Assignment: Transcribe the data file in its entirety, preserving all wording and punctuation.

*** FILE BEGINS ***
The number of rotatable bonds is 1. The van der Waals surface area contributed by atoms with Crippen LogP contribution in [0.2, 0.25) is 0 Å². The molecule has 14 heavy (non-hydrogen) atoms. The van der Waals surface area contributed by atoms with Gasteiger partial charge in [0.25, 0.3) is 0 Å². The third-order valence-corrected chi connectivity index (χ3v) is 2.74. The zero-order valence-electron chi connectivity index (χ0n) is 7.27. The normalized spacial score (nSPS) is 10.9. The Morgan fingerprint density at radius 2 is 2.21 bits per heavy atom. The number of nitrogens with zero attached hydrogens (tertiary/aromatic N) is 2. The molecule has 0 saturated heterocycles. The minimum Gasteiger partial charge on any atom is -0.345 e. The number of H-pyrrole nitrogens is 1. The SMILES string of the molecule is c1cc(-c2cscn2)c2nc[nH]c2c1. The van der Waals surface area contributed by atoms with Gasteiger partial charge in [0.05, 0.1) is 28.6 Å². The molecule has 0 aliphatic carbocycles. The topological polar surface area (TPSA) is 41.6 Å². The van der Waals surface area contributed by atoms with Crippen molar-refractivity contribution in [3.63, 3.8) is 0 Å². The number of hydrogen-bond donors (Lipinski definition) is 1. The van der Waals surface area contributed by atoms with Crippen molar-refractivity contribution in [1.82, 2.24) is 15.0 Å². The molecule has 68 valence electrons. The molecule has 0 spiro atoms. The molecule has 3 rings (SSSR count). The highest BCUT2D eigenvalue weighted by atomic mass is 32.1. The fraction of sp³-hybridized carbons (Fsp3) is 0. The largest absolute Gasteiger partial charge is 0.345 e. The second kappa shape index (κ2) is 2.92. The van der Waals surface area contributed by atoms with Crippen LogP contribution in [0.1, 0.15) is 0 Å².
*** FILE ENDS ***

The number of rotatable bonds is 1. The van der Waals surface area contributed by atoms with Crippen LogP contribution in [0.2, 0.25) is 0 Å². The molecule has 14 heavy (non-hydrogen) atoms. The van der Waals surface area contributed by atoms with Gasteiger partial charge in [0.25, 0.3) is 0 Å². The third-order valence-corrected chi connectivity index (χ3v) is 2.74. The zero-order valence-electron chi connectivity index (χ0n) is 7.27. The normalized spacial score (nSPS) is 10.9. The Morgan fingerprint density at radius 2 is 2.21 bits per heavy atom. The number of nitrogens with zero attached hydrogens (tertiary/aromatic N) is 2. The molecule has 0 saturated heterocycles. The minimum Gasteiger partial charge on any atom is -0.345 e. The number of H-pyrrole nitrogens is 1. The SMILES string of the molecule is c1cc(-c2cscn2)c2nc[nH]c2c1. The van der Waals surface area contributed by atoms with Gasteiger partial charge in [0.05, 0.1) is 28.6 Å². The molecule has 0 aliphatic carbocycles. The topological polar surface area (TPSA) is 41.6 Å². The van der Waals surface area contributed by atoms with Crippen molar-refractivity contribution in [3.63, 3.8) is 0 Å². The number of hydrogen-bond donors (Lipinski definition) is 1. The van der Waals surface area contributed by atoms with Crippen molar-refractivity contribution in [1.82, 2.24) is 15.0 Å². The molecule has 68 valence electrons. The molecule has 0 spiro atoms. The molecule has 3 rings (SSSR count). The highest BCUT2D eigenvalue weighted by atomic mass is 32.1. The fraction of sp³-hybridized carbons (Fsp3) is 0. The largest absolute Gasteiger partial charge is 0.345 e. The second kappa shape index (κ2) is 2.92. The van der Waals surface area contributed by atoms with Crippen LogP contribution in [0.1, 0.15) is 0 Å².